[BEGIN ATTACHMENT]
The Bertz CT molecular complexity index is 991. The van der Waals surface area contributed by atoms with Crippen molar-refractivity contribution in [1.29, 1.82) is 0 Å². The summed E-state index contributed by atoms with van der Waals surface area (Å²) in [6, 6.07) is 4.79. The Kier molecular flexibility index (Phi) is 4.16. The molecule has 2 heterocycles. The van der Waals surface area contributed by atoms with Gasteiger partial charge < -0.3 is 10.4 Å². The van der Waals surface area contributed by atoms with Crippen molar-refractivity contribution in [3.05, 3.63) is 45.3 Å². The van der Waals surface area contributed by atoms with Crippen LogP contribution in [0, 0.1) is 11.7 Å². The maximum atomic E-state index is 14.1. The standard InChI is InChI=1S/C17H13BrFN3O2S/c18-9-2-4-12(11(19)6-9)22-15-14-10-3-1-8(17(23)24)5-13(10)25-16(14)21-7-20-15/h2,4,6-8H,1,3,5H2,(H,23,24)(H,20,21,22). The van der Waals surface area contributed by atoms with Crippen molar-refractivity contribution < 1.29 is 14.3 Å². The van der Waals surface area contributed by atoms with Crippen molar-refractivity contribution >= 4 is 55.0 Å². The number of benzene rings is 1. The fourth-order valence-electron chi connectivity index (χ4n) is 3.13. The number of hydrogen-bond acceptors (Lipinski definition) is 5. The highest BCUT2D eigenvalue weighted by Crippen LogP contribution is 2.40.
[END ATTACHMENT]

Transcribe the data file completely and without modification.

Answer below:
The Bertz CT molecular complexity index is 991. The van der Waals surface area contributed by atoms with Crippen molar-refractivity contribution in [1.29, 1.82) is 0 Å². The summed E-state index contributed by atoms with van der Waals surface area (Å²) in [6, 6.07) is 4.79. The Kier molecular flexibility index (Phi) is 4.16. The molecule has 2 heterocycles. The van der Waals surface area contributed by atoms with Gasteiger partial charge < -0.3 is 10.4 Å². The van der Waals surface area contributed by atoms with Crippen molar-refractivity contribution in [3.05, 3.63) is 45.3 Å². The van der Waals surface area contributed by atoms with Crippen LogP contribution in [0, 0.1) is 11.7 Å². The maximum atomic E-state index is 14.1. The standard InChI is InChI=1S/C17H13BrFN3O2S/c18-9-2-4-12(11(19)6-9)22-15-14-10-3-1-8(17(23)24)5-13(10)25-16(14)21-7-20-15/h2,4,6-8H,1,3,5H2,(H,23,24)(H,20,21,22). The van der Waals surface area contributed by atoms with Crippen molar-refractivity contribution < 1.29 is 14.3 Å². The van der Waals surface area contributed by atoms with Crippen molar-refractivity contribution >= 4 is 55.0 Å². The number of benzene rings is 1. The fourth-order valence-electron chi connectivity index (χ4n) is 3.13. The number of hydrogen-bond acceptors (Lipinski definition) is 5. The highest BCUT2D eigenvalue weighted by Crippen LogP contribution is 2.40.